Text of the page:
When Remy first tested positive for HIV, he became involved with the local AIDS foundation. He had joined one of their support groups. His interactions and friendships with other people with AIDS introduced him to the idea of taking his own life. He was not the first of his friends to do so. It was almost an accepted practice. Many AIDS patients believed it was okay to choose when they were going to die. AIDS is an ugly, horrible disease that can rob you of everything you have. Those people suffering from AIDS believed that it was acceptable to refuse to surrender your dignity, even if it meant surrendering your life. The infection in his brain would soon make Remy unable to think coherently, speak or walk. It would reduce him to a vegetable like state, where he would linger until some other opportunistic infection finally killed him. Not only did he not want to die this way, he didn't want all of us, his friends and family, to have to watch it happen. The brain infection is a very rapidly progressing condition, so he needed to make his plans immediately. He had been working on the details ever since his AIDS became full blown. Unknown to us, he had built up quite a supply of drugs. His friends in the AIDS community were able to tell him how much would be enough to kill him; there are medical professionals that will secretly provide assistance to those who have made the decision to die. He wanted to do it before he became unable. He could have done it privately and never told anyone what he was planning. Remy decided he couldn't do that. It wasn't fair to leave all of his loved ones with so many unanswered questions about what he had been thinking and why he had done what he did. He decided to tell all of us what was going on.

No one knew what to expect when Remy called the five of us over to his place one August night. We certainly never expected to listen to the speech he was prepared to give. Very rationally, Remy laid out his reasons for wanting to kill himself before the AIDS killed him. He was perfectly calm and composed. It was clear that it was a decision that he had put a lot of thought into and one that he was at ease with. It was probably the most composed he had been since he had first tested positive.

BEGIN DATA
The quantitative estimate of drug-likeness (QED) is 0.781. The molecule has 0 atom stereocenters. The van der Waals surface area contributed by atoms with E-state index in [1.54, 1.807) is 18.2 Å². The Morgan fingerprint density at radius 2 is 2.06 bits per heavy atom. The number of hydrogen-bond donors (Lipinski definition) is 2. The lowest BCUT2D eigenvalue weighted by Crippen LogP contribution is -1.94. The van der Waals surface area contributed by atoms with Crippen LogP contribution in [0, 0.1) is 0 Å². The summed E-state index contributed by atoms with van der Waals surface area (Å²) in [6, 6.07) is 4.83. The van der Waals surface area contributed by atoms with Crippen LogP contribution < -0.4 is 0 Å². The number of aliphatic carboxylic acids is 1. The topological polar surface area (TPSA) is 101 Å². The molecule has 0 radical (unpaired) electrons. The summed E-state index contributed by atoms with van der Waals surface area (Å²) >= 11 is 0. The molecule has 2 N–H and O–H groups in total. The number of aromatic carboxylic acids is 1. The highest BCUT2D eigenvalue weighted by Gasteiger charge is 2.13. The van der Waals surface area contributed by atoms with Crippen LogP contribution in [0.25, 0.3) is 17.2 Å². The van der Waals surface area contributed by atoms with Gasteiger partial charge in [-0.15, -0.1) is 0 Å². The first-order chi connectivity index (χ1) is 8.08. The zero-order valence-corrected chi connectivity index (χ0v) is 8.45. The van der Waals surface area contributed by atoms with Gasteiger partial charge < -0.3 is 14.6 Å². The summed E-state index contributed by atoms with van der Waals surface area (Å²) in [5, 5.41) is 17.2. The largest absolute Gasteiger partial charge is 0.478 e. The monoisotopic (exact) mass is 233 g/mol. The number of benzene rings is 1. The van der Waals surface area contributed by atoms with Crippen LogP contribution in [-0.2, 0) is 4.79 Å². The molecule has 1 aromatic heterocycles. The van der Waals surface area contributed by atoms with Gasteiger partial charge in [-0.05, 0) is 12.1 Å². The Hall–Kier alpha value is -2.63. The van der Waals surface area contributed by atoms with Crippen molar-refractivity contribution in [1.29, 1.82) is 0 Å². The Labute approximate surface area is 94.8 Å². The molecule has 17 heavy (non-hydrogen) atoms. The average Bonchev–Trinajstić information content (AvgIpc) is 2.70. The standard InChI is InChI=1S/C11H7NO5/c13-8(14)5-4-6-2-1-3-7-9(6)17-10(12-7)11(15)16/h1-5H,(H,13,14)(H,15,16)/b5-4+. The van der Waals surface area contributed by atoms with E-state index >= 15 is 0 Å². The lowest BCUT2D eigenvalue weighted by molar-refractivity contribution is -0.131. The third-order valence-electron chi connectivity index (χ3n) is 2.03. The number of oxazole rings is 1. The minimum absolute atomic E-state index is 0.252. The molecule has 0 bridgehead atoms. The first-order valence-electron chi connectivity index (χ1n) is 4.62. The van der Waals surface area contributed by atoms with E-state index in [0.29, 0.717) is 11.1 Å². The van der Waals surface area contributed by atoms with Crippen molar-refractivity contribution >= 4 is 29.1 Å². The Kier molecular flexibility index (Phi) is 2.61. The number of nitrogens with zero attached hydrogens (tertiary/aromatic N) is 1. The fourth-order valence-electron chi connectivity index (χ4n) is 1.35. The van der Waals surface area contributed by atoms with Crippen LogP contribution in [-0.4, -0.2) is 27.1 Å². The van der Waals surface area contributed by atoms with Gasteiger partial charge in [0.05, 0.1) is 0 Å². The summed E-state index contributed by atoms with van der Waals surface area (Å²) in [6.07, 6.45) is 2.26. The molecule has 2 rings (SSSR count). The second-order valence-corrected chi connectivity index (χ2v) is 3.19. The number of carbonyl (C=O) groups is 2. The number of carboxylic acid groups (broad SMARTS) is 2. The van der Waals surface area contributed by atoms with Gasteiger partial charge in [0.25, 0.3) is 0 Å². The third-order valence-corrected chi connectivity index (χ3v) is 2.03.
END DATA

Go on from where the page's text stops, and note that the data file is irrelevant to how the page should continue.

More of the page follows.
Hearing your friend say he is ready to die is a very difficult thing. My first reaction was to protest. I thought he couldn't possibly know what he was talking about, that the disease was already taking a toll on his brain. He understood our objections and expected them. He said that he knew it was a troublesome thing for us to understand. The six of us always had the same thoughts on many things because we were alike in so many ways, but something had changed now, and Remy had become different. The six of us were no longer all on the same path. Five of us were twenty-one years old and still had the rest of our lives ahead of us. Our futures were open and we could be whatever we wanted to be, but Remy could not. He could not look forward to marriage, a career, or children. He had to look forward to becoming completely incapacitated and totally dependent on others. The only thing in his future was a slow, painful death. In spite of all that, Remy actually felt sorry for the five of us. He thought he had the easy part. He would just be gone, his life over and done with. It would be much harder for those of us that he left behind. We would have to learn to live without him. That time was now coming much sooner that any of us had planned and he wanted us to be prepared. He had decided to take three days to get his affairs in order and say his good-byes. Then, on the anniversary of the death of Jerry Garcia, he was going to end his life.